AMBASSADOR THOMAS-GREENFIELD: I think you’re on the right path. None of us are perfect, by any means. Even my own country – we’re not perfect. But not being perfect does not mean you can’t continue a process of making your country better, your democracy stronger, your constitution more representative, and your country more inclusive.

QUESTION: African countries and our preparedness in responding to issues about terrorism, for instance, cyber security threat, other issues about drugs, amongst others. Where are we falling short when it comes to dealing with these particular issues, you would say?

AMBASSADOR THOMAS-GREENFIELD: You know, I think countries have to invest more in their people. They have to invest more in education. They have to invest more in job creation, and ensuring that rights are protected for their citizens. The first step toward autocracy is stepping on the rights of citizens. And so, I think we have to continue to press that message, that human rights is an important element of stability.

QUESTION: Well, the issue about partnership with the U.S. has been longstanding. What roles you envision that the U.S. will be playing in terms of fostering these partnerships further and helping, especially in the area of security?

AMBASSADOR THOMAS-GREENFIELD: Well, you know, one of the themes of the summit these past two days is partnerships. And we are partnering with Ghana as well as other countries to build capacity, to provide equipment and support to countries that are addressing issues of terrorism to ensure that they have the ability to respond should anything happen.

QUESTION: Should Ghana be worried when it comes to the issue about terrorism, you would say?

AMBASSADOR THOMAS-GREENFIELD: Every one of us should be worried about terrorism. When I look back on the United States and the 9/11 attack – and I’m living in New York now, so I’ve visited the memorial there – almost every country was represented in the list of people who were killed. So, we all have to continue to worry about terrorism. But we have to do more than worry. We have to work to prevent it.

QUESTION: There are some who would say that with your presence in Ghana, it means that there’s a lot of good news coming up in terms of partnership with Ghana and the U.S. Any such good news in the offing very soon, you would say?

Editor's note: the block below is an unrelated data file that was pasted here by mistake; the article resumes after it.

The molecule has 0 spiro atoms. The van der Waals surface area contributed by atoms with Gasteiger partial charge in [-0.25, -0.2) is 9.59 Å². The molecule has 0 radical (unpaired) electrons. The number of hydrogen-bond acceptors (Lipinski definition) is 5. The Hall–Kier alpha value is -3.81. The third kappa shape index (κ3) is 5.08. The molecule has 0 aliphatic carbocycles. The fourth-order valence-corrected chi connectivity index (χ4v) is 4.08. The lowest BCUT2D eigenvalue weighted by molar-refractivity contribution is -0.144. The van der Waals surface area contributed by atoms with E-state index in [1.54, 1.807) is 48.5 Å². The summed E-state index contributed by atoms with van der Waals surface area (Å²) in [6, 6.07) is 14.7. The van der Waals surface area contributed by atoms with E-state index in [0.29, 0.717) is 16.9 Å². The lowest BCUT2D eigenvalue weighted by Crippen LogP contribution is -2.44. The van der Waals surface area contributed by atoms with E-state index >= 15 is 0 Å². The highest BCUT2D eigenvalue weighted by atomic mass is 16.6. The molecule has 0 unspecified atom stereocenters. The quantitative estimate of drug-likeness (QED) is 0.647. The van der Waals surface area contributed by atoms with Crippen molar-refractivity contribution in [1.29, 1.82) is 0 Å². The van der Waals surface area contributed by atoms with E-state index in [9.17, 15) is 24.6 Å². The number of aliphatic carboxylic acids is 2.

AMBASSADOR THOMAS-GREENFIELD: Look, the Vice President was here, so – [laughter] – my presence is minor compared to having the Vice President be in Ghana. What that has signified is that we have strong respect for Ghana, we want to partner with Ghana, we’re engaging with Ghana to address a large number of issues. We have a USAID program here that is one of the largest on the continent of Africa. So, the partnership is strong and growing.

QUESTION: Well, the U.S. has done a lot for Ghana, and the question now is what can Ghana do for the U.S. with you here. What exactly would be your expectations in terms of what Ghana can also do for the U.S.?

AMBASSADOR THOMAS-GREENFIELD: You know, Ghana can stay on course as a democracy. Ghana can stay on course as a strong partner. I am really extraordinarily pleased to have partnered with Ghana for the past two years on the Security Council. And I know that the United States looks forward to partnering with Ghana on the Human Rights Council. So that partnership is mutual. It’s not just us giving to Ghana, but it is also Ghana giving to us.

You know that American tourism is huge here in Ghana, particularly among African Americans, but also across the board. Ghana has welcomed American tourists. It’s welcomed the diaspora community. Large numbers of Americans have moved to Ghana and are living in Ghana, and Ghana’s hospitality is also part of that partnership.

QUESTION: And what they say: long should our partnership live. Thank you so much for giving us this opportunity to interact with you. We are indeed grateful.

AMBASSADOR THOMAS-GREENFIELD: Thank you very much.

QUESTION: That’s Ambassador Linda Thomas-Greenfield. We’re grateful for your time, and we’re hoping that you’ll be back in Ghana soon so we give you some more treats in terms of our hospitality.

AMBASSADOR THOMAS-GREENFIELD: This is my third trip to Ghana since I started this job, and I certainly look forward to returning.

QUESTION: It’s beyond a return in December, so I’m sure you will have a good time in Ghana. Thank you so much.

AMBASSADOR THOMAS-GREENFIELD: Thank you.

QUESTION: Thank you.